Voices: No woman should have to put up with choking during sex

Men think women want to be choked during sex (Getty )
Men think women want to be choked during sex (Getty )

“If I do anything you don’t like, tell me”, he said before proceeding to squeeze his hand around my throat so tight I couldn’t breathe, let alone explain this was not something I liked. I’d been on a few dates with this man, but this was the first time we’d slept together. It’s not the first time something like this has happened – nor do I suspect it will be the last.

Men think women want to be choked during sex. At least, the ones that me and my friends have been with seem to. And very often, it happens without us asking; the onus is on us to say we’re uncomfortable with something that’s already happening. Not only during sex, either, but before anyone has even touched the other’s body. “We made out but he was a bit chokey,” as one friend described a recent encounter to me. “It felt weirdly aggressive and violent.”

Of course, some women enjoy it; I know plenty who say they do, and I know some men who like it being done to them, too. Choking has been normalised across pop culture. It features in HBO’s hit drama Euphoria, as well as in one of comedian and actor Ali Wong’s most famous sets. And in his hit track, “Lovin on Me”, Jack Harlow refers to choking as a “vanilla” sex act, singing: “I’ll choke you but I ain’t no killer baby.” The consensus, then, is that choking is No Big Deal.

But this is concerning. Because unlike other sexual kinks, choking – or sexual strangulation as it’s termed – is potentially very dangerous, both from a physiological and psychological point of view. According to a new study carried out by Dr Debby Herbenick, a sexual and reproductive health researcher, the act can cause damage to the brain when done repeatedly over time.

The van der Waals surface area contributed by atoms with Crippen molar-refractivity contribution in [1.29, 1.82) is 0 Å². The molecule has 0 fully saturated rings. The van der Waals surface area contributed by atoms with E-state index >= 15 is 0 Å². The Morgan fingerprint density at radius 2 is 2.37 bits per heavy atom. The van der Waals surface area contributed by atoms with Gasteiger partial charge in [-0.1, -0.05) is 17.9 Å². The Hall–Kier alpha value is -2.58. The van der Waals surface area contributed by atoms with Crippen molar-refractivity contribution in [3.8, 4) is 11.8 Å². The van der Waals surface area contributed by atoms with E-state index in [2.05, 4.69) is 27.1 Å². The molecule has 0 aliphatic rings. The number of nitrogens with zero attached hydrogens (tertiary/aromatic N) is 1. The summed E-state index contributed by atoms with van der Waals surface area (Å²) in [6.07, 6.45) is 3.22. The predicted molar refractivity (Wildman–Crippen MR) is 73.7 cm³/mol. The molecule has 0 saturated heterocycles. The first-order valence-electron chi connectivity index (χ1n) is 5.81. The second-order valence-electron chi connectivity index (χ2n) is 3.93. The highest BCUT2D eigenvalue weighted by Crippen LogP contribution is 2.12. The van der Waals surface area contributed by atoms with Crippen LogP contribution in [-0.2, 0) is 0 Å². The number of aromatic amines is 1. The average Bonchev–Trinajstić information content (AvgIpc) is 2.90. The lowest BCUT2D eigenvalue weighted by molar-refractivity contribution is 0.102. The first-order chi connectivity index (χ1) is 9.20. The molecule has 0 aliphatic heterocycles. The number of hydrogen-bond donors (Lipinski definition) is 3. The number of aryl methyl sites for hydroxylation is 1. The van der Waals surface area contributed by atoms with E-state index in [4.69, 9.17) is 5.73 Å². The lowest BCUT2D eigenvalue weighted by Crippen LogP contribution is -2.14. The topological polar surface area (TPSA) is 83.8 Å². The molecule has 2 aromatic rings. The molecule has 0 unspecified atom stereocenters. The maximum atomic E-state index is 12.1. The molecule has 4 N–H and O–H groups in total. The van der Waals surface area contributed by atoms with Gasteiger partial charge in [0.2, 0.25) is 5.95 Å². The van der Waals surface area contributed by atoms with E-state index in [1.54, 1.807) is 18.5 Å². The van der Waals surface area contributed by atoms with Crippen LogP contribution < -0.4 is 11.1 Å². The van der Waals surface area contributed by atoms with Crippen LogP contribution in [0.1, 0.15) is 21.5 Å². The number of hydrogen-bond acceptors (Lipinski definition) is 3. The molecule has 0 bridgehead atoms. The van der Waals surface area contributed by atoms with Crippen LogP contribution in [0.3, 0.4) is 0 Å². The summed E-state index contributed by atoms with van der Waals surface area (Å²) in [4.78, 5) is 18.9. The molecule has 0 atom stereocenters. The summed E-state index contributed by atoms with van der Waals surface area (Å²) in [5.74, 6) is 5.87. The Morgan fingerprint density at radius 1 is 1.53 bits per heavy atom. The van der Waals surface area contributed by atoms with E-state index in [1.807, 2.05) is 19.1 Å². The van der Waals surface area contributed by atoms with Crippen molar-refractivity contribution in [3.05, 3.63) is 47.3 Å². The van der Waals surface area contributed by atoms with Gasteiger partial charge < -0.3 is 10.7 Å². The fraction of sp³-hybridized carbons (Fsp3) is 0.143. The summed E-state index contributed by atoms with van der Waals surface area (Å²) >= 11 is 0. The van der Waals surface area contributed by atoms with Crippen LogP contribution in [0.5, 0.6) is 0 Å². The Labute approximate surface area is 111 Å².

Published in the journal Brain and Behavior, the study looked at two groups of 41 women and found that those who had been choked four times in the previous 30 days period exhibited signs of increased cortical thickness in various brain regions, including those involved in face recognition, visual processing and memory.

Other research has shown that restricting blood flow to the brain by way of strangulation can cause tissue death, deprive it of oxygen, and lead to someone passing out in as little as 10 seconds. And yet, this practice is rife – Dr Herbenick found that out of 5,000 college students, nearly two-thirds of women said a partner had choked them during sex. Meanwhile, according to a new BBC report, boys as young as 14 have been found asking their teachers how to choke girls during sex.

Psychologically, the concerns are obvious: men deriving pleasure from enacting violence against women, women deriving pleasure from violence being enacted upon them, men choking women without consent, women feeling unable to protest: all of these are symptoms of a deeply dysfunctional sexual culture – one with a broken attitude to power dynamics between men and women.

It would be easy to place all the blame on porn, as opposed to a society that has long neglected sex education, underfunded sexual health services, and minimised the severity of violence against women. But the issue runs deeper than that.

In all honesty, I neither love nor hate choking. I’m indifferent, so long as the hands around my neck aren’t constricting my ability to breathe. It’s not something I’ve ever particularly enjoyed but it’s definitely something I’ve tolerated to please a partner – one who didn’t ask if I wanted it in the first place. I wonder how many women who say they enjoy it would admit to the same.

Don’t get me wrong, danger can be sexy, and I understand that everyone has their individual predilections. I’m just not sure so many of us should be tapping into it by potentially giving someone else brain damage. And as for the consent issue, well, if someone does want to put their hands around your neck, I don’t think it’s too much for them to ask first.